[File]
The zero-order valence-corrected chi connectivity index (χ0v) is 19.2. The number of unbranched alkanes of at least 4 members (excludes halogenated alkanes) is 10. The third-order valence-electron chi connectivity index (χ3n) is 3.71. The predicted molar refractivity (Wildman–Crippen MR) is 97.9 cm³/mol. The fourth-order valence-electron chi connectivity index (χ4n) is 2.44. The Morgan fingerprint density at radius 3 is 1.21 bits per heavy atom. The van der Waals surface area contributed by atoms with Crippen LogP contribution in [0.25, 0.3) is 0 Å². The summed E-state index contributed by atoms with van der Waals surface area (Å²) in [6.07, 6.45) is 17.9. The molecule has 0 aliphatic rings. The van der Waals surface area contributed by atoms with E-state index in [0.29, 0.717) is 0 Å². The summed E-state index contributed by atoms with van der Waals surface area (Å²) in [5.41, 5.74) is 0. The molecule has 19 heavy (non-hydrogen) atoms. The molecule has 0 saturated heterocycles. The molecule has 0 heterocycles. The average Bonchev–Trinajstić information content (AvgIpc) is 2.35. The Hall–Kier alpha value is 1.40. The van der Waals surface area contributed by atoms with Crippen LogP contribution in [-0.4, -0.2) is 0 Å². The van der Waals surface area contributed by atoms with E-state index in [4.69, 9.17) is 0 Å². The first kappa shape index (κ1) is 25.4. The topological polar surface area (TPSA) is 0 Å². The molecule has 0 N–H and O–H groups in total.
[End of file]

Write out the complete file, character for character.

The zero-order valence-corrected chi connectivity index (χ0v) is 19.2. The number of unbranched alkanes of at least 4 members (excludes halogenated alkanes) is 10. The third-order valence-electron chi connectivity index (χ3n) is 3.71. The predicted molar refractivity (Wildman–Crippen MR) is 97.9 cm³/mol. The fourth-order valence-electron chi connectivity index (χ4n) is 2.44. The Morgan fingerprint density at radius 3 is 1.21 bits per heavy atom. The van der Waals surface area contributed by atoms with Crippen LogP contribution in [0.25, 0.3) is 0 Å². The summed E-state index contributed by atoms with van der Waals surface area (Å²) in [6.07, 6.45) is 17.9. The molecule has 0 aliphatic rings. The van der Waals surface area contributed by atoms with E-state index in [0.29, 0.717) is 0 Å². The summed E-state index contributed by atoms with van der Waals surface area (Å²) in [5.41, 5.74) is 0. The molecule has 19 heavy (non-hydrogen) atoms. The molecule has 0 saturated heterocycles. The molecule has 0 heterocycles. The average Bonchev–Trinajstić information content (AvgIpc) is 2.35. The Hall–Kier alpha value is 1.40. The van der Waals surface area contributed by atoms with Crippen LogP contribution in [-0.4, -0.2) is 0 Å². The van der Waals surface area contributed by atoms with E-state index in [4.69, 9.17) is 0 Å². The first kappa shape index (κ1) is 25.4. The topological polar surface area (TPSA) is 0 Å². The molecule has 0 N–H and O–H groups in total.